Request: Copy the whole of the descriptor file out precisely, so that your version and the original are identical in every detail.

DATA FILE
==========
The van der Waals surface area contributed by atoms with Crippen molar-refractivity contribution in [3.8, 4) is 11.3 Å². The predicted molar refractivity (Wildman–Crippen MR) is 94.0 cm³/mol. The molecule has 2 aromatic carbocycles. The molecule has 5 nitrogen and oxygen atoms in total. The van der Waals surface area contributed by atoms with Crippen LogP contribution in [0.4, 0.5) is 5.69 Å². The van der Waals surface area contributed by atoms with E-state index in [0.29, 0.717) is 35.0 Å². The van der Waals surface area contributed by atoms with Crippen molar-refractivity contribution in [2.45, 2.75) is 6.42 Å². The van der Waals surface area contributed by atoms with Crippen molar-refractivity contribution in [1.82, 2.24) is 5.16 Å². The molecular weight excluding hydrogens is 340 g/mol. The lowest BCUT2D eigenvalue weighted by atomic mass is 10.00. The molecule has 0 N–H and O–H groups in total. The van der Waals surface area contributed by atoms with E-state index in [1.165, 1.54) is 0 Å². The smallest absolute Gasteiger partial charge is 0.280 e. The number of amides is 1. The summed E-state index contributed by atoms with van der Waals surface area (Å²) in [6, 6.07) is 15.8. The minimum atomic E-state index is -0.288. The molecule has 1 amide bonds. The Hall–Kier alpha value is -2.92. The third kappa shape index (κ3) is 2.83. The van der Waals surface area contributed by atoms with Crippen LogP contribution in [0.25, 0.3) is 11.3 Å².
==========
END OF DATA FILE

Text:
The van der Waals surface area contributed by atoms with Crippen molar-refractivity contribution in [3.8, 4) is 11.3 Å². The predicted molar refractivity (Wildman–Crippen MR) is 94.0 cm³/mol. The molecule has 2 aromatic carbocycles. The molecule has 5 nitrogen and oxygen atoms in total. The van der Waals surface area contributed by atoms with Crippen LogP contribution in [0.4, 0.5) is 5.69 Å². The van der Waals surface area contributed by atoms with E-state index in [0.29, 0.717) is 35.0 Å². The van der Waals surface area contributed by atoms with Crippen molar-refractivity contribution in [2.45, 2.75) is 6.42 Å². The van der Waals surface area contributed by atoms with Crippen molar-refractivity contribution in [1.82, 2.24) is 5.16 Å². The molecular weight excluding hydrogens is 340 g/mol. The lowest BCUT2D eigenvalue weighted by atomic mass is 10.00. The molecule has 0 N–H and O–H groups in total. The van der Waals surface area contributed by atoms with E-state index in [1.165, 1.54) is 0 Å². The smallest absolute Gasteiger partial charge is 0.280 e. The number of amides is 1. The summed E-state index contributed by atoms with van der Waals surface area (Å²) in [6, 6.07) is 15.8. The minimum atomic E-state index is -0.288. The molecule has 1 amide bonds. The Hall–Kier alpha value is -2.92. The third kappa shape index (κ3) is 2.83. The van der Waals surface area contributed by atoms with Crippen LogP contribution in [0.25, 0.3) is 11.3 Å².